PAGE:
Father Stephen, a former Episcopal priest, now serving as an Orthodox priest in Tennessee, is always worth reading. Today he has a very thoughtful post on how our culture distances us from God.
First, he observes the default view of God in our culture. I think he nails it--this is how we see God:
The default position of America is secular protestantism.
I say this is the default position and mean by it - that without effort and care - we all find ourselves thinking and acting out of a secular protestant mindset. Of course, I need to offer a definition for my terms. By secular protestantism (and I mean no insult to Protestants by the term) I mean a generalized belief in God - but a God who is removed from the world (hence the term secular). Secularism is not the belief that there is no God - but the belief that God belongs to a religious sphere and the rest of the world is neutral in some independent sense. I add the term “protestantism” to it, because, generally, our culture gives lip-service to protestant foundations, and because Protestant Churches generally understand themselves as relatively human organizations, the true Church being something in the mind of God. (I will grant exceptions to my definition and understanding).
With such a mindset, of course, whatever religious sense one has is generally a matter of effort, organization, control, marketing - in short - religious life is no different from every other aspect of life. It is separated and defined only by its purpose. Such religion is, of course, not Christianity at all, even though it may strive to do good secular work for Christ. True Christianity is a life lived in union with Christ and all that we do that has value is what we do in union with Him.
Next, he describs how this mindset affects our every day life. Put simply, we act as if God did not exist in our every day lives:
It is in reflecting on this that I ponder many conversations I hear (or overhear). Many times I hear myself or others expressing dismay or anxiety over a situation, or plotting to achieve one goal or another. The frightening dynamic in many of these conversations - let alone the actions that flow from them - is the dynamic of secularism. We live as though there were no God, or as if the God Who Exists is not able to act within our world. Having decided what is in God’s best interest, or the interest of the faith, we design our efforts (perhaps even thinking to please Him).
Finally, Father Stephen reminds us of what God requires of us:
But God does not seek to be pleased by actions taken in separation from Him. It is union with God that saves us (and this alone). Neither can we undertake any activity that has a saving character except that activity be taken in union with Christ.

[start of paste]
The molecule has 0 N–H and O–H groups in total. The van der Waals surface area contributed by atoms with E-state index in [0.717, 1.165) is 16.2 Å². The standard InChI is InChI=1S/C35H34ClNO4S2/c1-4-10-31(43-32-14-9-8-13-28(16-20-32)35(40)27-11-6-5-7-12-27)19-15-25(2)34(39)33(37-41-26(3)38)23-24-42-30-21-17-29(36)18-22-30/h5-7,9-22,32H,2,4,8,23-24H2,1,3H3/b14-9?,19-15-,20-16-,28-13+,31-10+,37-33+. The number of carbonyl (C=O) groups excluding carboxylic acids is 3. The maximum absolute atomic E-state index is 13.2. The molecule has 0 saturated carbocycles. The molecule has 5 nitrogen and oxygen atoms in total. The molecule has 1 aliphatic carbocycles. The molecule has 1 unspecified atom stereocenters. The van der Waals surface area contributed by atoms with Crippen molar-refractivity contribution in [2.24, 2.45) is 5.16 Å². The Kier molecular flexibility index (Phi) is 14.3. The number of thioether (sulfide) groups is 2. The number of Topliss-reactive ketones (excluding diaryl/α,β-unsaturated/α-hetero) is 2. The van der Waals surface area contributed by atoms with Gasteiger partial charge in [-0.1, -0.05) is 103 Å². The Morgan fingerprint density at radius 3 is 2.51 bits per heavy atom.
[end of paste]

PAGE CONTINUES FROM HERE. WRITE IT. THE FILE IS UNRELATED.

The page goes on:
Why should we love our enemies and pray for them? Because there is little else you can do for them that is in union with Christ. You cannot seek vengeance in union with Christ. You cannot even seek to “fix” other people in union with Christ. The action of Christ is always respectful of our freedom and always acts in love. Action in union with Christ cannot have some other character.
Actions such as kindness and mercy, patience and love are easily lived in union with Christ. But our secular mindset rarely sees such actions as useful.
. . .
The Church is either the Mystical Body of Christ or it is nothing at all. And if it is the Mystical Body of Christ in this world, then its life will be lived and governed in no way different from the life of Christ considered in any other manner. Thus, the way of the Cross is always the way of life. Laying down our lives for one another and for the world is simply how we are to live. It is not an extraordinary act - it is a normative act.
Doubtless our culture and its mindset will be what they are. But in its midst we should live “without sin” and let the love of Christ speak of itself (if the love of Christ isn’t speaking of itself, then our own words about the love of Christ will be hollow and meaningless) - and this transfigures life. This is not a plan or a roadmap for the transformation of our culture. God alone knows such things. But it is a roadmap for obeying the admonition of the Apostle:
“…be not conformed to this world: but be ye transformed by the renewing of your mind, that ye may prove what is that good, and acceptable, and perfect, will of God” (Romans 12:2).
Read it all here.
To me, the most important reminder here is that the way of Christ is the way of the Cross--loving self-sacrifice for others--and that this needs to be our every day way of life and not something extraordinary.